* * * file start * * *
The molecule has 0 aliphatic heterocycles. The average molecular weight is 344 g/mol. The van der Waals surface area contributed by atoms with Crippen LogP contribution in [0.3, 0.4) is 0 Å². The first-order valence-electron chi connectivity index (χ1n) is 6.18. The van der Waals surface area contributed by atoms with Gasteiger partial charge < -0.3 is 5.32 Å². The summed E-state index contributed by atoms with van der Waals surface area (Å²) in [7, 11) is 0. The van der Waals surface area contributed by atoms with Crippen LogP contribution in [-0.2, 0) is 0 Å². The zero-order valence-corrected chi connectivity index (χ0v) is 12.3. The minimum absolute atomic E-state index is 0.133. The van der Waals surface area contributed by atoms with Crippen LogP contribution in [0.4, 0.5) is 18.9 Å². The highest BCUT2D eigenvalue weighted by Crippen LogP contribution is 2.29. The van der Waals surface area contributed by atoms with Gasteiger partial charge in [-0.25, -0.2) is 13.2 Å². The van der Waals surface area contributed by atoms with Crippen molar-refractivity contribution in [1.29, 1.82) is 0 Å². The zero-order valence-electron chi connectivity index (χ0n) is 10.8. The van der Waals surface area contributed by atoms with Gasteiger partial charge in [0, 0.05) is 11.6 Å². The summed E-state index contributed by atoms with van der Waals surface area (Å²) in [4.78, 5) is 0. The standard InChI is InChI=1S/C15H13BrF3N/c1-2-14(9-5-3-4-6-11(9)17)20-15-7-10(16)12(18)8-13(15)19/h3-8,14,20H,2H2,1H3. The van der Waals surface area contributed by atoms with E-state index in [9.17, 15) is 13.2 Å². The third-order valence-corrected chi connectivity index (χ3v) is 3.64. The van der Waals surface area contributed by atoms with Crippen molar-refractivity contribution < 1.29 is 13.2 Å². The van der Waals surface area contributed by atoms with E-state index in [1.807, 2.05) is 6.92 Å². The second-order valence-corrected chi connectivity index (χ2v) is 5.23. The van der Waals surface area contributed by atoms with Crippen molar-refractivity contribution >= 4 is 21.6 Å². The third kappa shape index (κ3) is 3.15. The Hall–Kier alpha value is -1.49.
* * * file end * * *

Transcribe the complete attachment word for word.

The molecule has 0 aliphatic heterocycles. The average molecular weight is 344 g/mol. The van der Waals surface area contributed by atoms with Crippen LogP contribution in [0.3, 0.4) is 0 Å². The first-order valence-electron chi connectivity index (χ1n) is 6.18. The van der Waals surface area contributed by atoms with Gasteiger partial charge < -0.3 is 5.32 Å². The summed E-state index contributed by atoms with van der Waals surface area (Å²) in [7, 11) is 0. The van der Waals surface area contributed by atoms with Crippen LogP contribution in [-0.2, 0) is 0 Å². The zero-order valence-corrected chi connectivity index (χ0v) is 12.3. The minimum absolute atomic E-state index is 0.133. The van der Waals surface area contributed by atoms with Crippen LogP contribution in [0.4, 0.5) is 18.9 Å². The highest BCUT2D eigenvalue weighted by Crippen LogP contribution is 2.29. The van der Waals surface area contributed by atoms with Gasteiger partial charge in [-0.25, -0.2) is 13.2 Å². The van der Waals surface area contributed by atoms with Crippen molar-refractivity contribution in [1.29, 1.82) is 0 Å². The zero-order valence-electron chi connectivity index (χ0n) is 10.8. The van der Waals surface area contributed by atoms with Gasteiger partial charge in [0, 0.05) is 11.6 Å². The summed E-state index contributed by atoms with van der Waals surface area (Å²) in [4.78, 5) is 0. The standard InChI is InChI=1S/C15H13BrF3N/c1-2-14(9-5-3-4-6-11(9)17)20-15-7-10(16)12(18)8-13(15)19/h3-8,14,20H,2H2,1H3. The van der Waals surface area contributed by atoms with E-state index in [9.17, 15) is 13.2 Å². The third-order valence-corrected chi connectivity index (χ3v) is 3.64. The van der Waals surface area contributed by atoms with Crippen molar-refractivity contribution < 1.29 is 13.2 Å². The van der Waals surface area contributed by atoms with E-state index in [1.807, 2.05) is 6.92 Å². The second-order valence-corrected chi connectivity index (χ2v) is 5.23. The van der Waals surface area contributed by atoms with Crippen molar-refractivity contribution >= 4 is 21.6 Å². The third kappa shape index (κ3) is 3.15. The Hall–Kier alpha value is -1.49.